Scott Horton Interviews Scott Horton
The Other Scott Horton, international human rights lawyer and contributing editor to Harper’s magazine, discusses the “conviction” of Bin Laden’s driver Salim Hamdan, the distinctions which crimes constitute “war crimes,” the illegitimacy of the military tribunals and how they are being timed to help the Republican Presidential campaign, the need to uphold the Nuremberg Principles, Cheney’s central role in the administration, how he allowed top al Qaeda to escape into Pakistan, how the charade of our moral supremacy is exposed by our legal hypocrisies and the improbability of prosecution for the Bush regime’s crimes.
MP3 here. (43:23)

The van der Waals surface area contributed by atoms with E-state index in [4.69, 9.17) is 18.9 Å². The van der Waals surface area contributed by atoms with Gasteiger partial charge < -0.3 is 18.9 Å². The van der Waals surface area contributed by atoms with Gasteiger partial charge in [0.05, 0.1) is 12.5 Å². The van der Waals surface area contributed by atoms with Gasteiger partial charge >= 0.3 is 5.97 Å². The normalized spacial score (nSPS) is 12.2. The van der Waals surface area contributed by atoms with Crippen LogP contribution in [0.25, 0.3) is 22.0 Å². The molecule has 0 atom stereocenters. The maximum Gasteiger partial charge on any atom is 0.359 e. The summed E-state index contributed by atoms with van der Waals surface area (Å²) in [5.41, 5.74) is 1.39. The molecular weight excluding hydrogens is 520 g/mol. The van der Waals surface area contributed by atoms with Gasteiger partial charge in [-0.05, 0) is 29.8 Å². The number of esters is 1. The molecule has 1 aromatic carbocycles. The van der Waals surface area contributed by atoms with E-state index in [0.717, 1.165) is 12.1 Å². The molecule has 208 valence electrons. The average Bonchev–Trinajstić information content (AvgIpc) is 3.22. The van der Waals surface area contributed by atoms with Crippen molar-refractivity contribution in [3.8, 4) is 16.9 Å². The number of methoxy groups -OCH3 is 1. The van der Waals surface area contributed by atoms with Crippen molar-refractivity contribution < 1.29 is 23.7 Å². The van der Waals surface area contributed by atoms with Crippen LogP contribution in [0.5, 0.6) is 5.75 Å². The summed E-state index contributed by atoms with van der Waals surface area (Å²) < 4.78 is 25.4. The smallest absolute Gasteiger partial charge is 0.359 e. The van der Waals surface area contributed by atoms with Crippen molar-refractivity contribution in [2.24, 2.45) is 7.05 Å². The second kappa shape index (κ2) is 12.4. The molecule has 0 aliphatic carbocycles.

The Other Scott Horton is a contributor to Harper’s magazine and writes the blog No Comment. A New York attorney known for his work in emerging markets and international law, especially human rights law and the law of armed conflict, Horton lectures at Columbia Law School. A life-long human rights advocate, Scott served as counsel to Andrei Sakharov and Elena Bonner, among other activists in the former Soviet Union. He is a co-founder of the American University in Central Asia, and has been involved in some of the most significant foreign investment projects in the Central Eurasian region. Scott recently led a number of studies of abuse issues associated with the conduct of the war on terror for the New York City Bar Association, where he has chaired several committees, including, most recently, the Committee on International Law. He is also a member of the board of the National Institute of Military Justice, the Andrei Sakharov Foundation, the EurasiaGroup and the American Branch of the International Law Association.